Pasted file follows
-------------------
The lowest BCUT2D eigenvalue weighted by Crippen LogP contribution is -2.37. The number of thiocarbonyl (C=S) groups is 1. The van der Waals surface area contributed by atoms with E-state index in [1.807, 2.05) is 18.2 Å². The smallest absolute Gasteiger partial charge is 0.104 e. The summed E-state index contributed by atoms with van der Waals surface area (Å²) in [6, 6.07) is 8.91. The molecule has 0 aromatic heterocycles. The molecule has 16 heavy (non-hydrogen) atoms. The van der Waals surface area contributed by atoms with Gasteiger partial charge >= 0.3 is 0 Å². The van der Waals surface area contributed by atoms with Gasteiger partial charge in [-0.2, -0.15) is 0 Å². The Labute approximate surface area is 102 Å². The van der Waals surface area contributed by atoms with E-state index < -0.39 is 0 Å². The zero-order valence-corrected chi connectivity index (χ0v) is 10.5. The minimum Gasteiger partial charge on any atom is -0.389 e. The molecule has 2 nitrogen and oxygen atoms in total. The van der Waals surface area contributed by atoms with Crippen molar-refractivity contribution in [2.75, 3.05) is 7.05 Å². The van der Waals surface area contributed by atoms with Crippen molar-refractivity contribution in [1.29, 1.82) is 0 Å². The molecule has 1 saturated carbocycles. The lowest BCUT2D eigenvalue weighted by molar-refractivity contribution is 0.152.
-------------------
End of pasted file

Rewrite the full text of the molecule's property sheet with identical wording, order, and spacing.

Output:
The lowest BCUT2D eigenvalue weighted by Crippen LogP contribution is -2.37. The number of thiocarbonyl (C=S) groups is 1. The van der Waals surface area contributed by atoms with E-state index in [1.807, 2.05) is 18.2 Å². The smallest absolute Gasteiger partial charge is 0.104 e. The summed E-state index contributed by atoms with van der Waals surface area (Å²) in [6, 6.07) is 8.91. The molecule has 0 aromatic heterocycles. The molecule has 16 heavy (non-hydrogen) atoms. The van der Waals surface area contributed by atoms with Gasteiger partial charge >= 0.3 is 0 Å². The van der Waals surface area contributed by atoms with Gasteiger partial charge in [-0.2, -0.15) is 0 Å². The Labute approximate surface area is 102 Å². The van der Waals surface area contributed by atoms with E-state index < -0.39 is 0 Å². The zero-order valence-corrected chi connectivity index (χ0v) is 10.5. The minimum Gasteiger partial charge on any atom is -0.389 e. The molecule has 2 nitrogen and oxygen atoms in total. The van der Waals surface area contributed by atoms with Crippen molar-refractivity contribution in [2.75, 3.05) is 7.05 Å². The van der Waals surface area contributed by atoms with Crippen molar-refractivity contribution in [1.29, 1.82) is 0 Å². The molecule has 1 saturated carbocycles. The lowest BCUT2D eigenvalue weighted by molar-refractivity contribution is 0.152.